Oct. 14, 2021

Purpose-Built Antiarmor Teams: An Imperative for the Marine Corps Ground Combat Element

The Marine Corps has an “institutional misunderstanding of armor” that leaves its Ground Combat Element (GCE) ill-equipped to defeat the armored platforms that our peer adversaries employ. The Marine Air-Ground Task Force (MAGTF) has no active antiarmor doctrine and likewise lacks a purpose-built, ground-based antiarmor capability. The Marine Corps must establish modern antiarmor doctrine and restructure the training and equipping of Combined Anti-Armor Teams (CAATs) across the GCE to remain globally competitive across the full spectrum of conflict.

Oct. 14, 2021

Joint Doctrine Update

Joint Publications (JPs) under revision and signed within the past six months.

Oct. 14, 2021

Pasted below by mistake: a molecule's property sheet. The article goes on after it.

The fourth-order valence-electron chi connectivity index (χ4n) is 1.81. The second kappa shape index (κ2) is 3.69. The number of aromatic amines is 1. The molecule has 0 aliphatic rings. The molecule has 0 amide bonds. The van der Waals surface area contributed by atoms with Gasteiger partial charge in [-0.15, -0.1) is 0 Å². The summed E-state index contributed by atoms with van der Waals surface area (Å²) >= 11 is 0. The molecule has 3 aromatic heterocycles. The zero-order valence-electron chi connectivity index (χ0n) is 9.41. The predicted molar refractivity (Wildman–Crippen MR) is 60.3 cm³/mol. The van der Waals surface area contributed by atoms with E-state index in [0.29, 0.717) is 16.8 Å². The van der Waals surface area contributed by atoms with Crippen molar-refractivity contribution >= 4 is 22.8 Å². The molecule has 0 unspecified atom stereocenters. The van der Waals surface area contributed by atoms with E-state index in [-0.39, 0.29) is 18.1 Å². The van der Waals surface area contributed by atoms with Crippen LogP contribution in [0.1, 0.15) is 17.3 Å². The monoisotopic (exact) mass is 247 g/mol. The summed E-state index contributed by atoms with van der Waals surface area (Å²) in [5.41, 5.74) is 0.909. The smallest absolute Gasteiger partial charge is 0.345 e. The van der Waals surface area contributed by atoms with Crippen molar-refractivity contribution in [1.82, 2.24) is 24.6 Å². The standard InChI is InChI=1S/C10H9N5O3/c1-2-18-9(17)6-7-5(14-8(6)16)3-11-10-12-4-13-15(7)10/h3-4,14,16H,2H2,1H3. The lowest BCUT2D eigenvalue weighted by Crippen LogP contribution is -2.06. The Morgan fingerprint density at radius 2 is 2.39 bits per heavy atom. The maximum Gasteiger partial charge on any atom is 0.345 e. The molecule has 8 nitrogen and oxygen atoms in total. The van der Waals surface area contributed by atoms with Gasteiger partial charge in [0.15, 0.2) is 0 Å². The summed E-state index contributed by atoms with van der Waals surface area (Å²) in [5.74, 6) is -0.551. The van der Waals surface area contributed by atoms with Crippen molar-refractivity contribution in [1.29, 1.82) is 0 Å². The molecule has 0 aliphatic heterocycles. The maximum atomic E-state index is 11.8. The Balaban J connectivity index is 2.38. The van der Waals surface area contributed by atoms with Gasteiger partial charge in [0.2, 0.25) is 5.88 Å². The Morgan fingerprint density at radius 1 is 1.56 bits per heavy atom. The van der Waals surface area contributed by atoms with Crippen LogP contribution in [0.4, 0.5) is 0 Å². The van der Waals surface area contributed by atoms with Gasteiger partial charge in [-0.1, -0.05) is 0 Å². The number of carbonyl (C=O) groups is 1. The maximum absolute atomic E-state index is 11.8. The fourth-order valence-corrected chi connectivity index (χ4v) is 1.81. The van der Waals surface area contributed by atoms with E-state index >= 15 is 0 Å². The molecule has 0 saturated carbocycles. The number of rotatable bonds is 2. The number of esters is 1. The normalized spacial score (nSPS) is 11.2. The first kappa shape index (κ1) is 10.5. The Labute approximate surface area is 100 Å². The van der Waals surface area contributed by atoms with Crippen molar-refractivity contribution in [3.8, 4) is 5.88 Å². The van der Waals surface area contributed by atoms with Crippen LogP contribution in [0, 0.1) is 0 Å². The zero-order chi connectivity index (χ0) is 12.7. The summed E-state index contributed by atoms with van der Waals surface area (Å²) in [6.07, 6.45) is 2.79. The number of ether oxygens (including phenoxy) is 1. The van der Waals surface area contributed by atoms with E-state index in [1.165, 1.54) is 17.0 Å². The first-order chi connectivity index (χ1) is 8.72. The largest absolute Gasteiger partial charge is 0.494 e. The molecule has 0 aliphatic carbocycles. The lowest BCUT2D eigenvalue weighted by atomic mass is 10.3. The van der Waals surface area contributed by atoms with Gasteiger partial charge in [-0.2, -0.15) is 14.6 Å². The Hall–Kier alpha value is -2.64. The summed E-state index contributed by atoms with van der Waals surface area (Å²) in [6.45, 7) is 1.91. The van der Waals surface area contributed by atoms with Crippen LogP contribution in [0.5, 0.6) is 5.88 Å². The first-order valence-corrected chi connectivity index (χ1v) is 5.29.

Read the Manual: Reversing the Trends of Failure in NATO Humanitarian Interventions with Airpower

Alliance leaders should more heavily weigh insights from their own military doctrine when deliberating if and how to embark on another humanitarian intervention using airpower without a conventional ground force. At a minimum, such consideration should give NATO leaders a better sense of what is realistically possible with airpower. With this better sense, they should be able to make more effective decisions on, if, and how to use the military instrument to achieve humanitarian objectives if airpower is the most robust military means available to them.

Oct. 14, 2021

Proxy War: The Least Bad Option

If proxy wars will haunt the future, as Tyrone Groh suggests, then Proxy War will prove to be not only useful but also essential. Writing to policymakers and strategists, Groh offers many valuable considerations for clear and sober thinking about the employment of a proxy and, conversely, how to overcome a proxy threat.